State Street wants to give its clients an AI ‘co-pilot’
State Street is looking to build generative artificial intelligence into a host of its products to give clients “conversational” access to documentation and data in a move it hopes will “radically transform” how they interact with them.
“You ask it basic questions in natural language – show me my exposure to x over time, graph it for me; all that stuff will be available,” says Clayton Issitt, head of Alpha APAC client solutions at State Street. “But also ask it to read this document, summarise it, pull out the key stats and move that down the processing line.”
State Street started working on AI long before OpenAI entered the public consciousness with its ChatGPT large language model (LLM) and Midjourney. Google’s Bidirectional Encoder Representations from Transformers (BERT) LLM, which was released in 2018, formed some of the basis of its own research; it now has a beta version of what it calls the Alpha Co-pilot running on mocked-up data but doesn’t have a release date, partly because the legal considerations are still being worked through.
It’s also still in training to “address hallucinations and the tendency to pull things in from outside our world” but State Street eventually wants to roll Co-pilot out across most if not all of its capabilities, including Charles River’s Investment Management Solution and Mercatus, its front-to-back private markets solution.
“But it is a copilot and not an autopilot; there’s more of a focus on removing technical barriers,” Issitt says. “I think about portfolio analysts who spend so much time looking for information in the right table, then surfacing that information, then building a visual that’s pretty so somebody that’s less technical will be able to derive insights from it; that takes days, weeks, depending on the skill of that analyst and their familiarity with the underlying data.”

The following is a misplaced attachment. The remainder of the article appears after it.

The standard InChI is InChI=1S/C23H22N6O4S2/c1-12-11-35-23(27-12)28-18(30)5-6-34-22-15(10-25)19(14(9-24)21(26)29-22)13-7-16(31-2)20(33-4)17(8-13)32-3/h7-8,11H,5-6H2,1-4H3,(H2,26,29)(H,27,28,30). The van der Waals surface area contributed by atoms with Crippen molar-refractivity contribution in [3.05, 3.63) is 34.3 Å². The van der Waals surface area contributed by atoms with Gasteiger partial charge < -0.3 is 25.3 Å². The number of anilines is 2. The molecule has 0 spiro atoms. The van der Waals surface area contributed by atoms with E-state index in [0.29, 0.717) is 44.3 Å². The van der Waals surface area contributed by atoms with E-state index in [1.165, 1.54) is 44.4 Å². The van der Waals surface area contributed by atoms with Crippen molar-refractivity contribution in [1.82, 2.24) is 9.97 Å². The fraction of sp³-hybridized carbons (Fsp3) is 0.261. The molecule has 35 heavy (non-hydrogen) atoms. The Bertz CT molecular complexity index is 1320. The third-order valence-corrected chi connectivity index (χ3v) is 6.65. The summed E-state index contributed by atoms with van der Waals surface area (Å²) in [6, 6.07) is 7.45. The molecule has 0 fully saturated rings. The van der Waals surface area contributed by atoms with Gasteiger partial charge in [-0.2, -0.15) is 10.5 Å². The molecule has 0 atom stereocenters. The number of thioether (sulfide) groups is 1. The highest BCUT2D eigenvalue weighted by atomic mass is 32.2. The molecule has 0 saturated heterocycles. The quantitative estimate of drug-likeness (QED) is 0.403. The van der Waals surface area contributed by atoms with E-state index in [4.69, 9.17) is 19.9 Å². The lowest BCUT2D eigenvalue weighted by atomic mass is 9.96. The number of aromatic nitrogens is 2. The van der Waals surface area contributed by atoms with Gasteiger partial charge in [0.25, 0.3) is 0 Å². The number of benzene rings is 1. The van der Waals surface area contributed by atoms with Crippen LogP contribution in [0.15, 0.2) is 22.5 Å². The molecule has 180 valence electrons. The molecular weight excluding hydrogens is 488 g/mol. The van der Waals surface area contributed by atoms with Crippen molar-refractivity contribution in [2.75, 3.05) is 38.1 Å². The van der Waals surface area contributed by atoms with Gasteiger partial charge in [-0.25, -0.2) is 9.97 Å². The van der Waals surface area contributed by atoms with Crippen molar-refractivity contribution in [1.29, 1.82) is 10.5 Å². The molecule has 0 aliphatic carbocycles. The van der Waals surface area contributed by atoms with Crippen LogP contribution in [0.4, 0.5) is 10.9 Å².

“That’s something that could be done in seconds with the Co-pilot; build me this table with this visualisation.”
State Street has invested “for a very long time” in its AI capabilities, with 400 AI practitioners at work across the business and six recently won patents. Applying continuous learning neural networks to its Alpha Data platform has resulted in a “massive reduction” in false positive reporting of data anomalies, while use cases in custody and accounting include inadvertent data disclosure prevention and anomaly detection in vendor market data.
At the same time, State Street is concerned about the proliferation of data siloes in local institutional investors, which are caused by decades of accumulated “technology debt” created by new management and storage solutions bolted on to the organisation as they built new capabilities.
“A data silo is something that is not designed to talk to other things in an ecosystem,” Issitt says. “And so we see this a lot; everybody has chosen solutions to solve specific problems and those solutions typically solve those problems pretty well. But when you start trying to connect those to other solutions you start having problems.”
On a practical level, if two systems that deal with the same asset are built on different underlying assumptions about the performance or behaviour of that asset, what a portfolio manager is doing to manage a fixed income portfolio is not necessarily what an analyst will report to clients or members.
“If all of those things are different across your systems you’re going to get different outcomes for the same inputs… If you go back historically that was just the nature of our industry – there wasn’t this push from clients and customers for all of us as vendors to work together. We were each responsible for our little slice of the piece, and we created that slice of the pie… We’re being asked to work better together, as well as come up with better integrated capabilities for our clients.”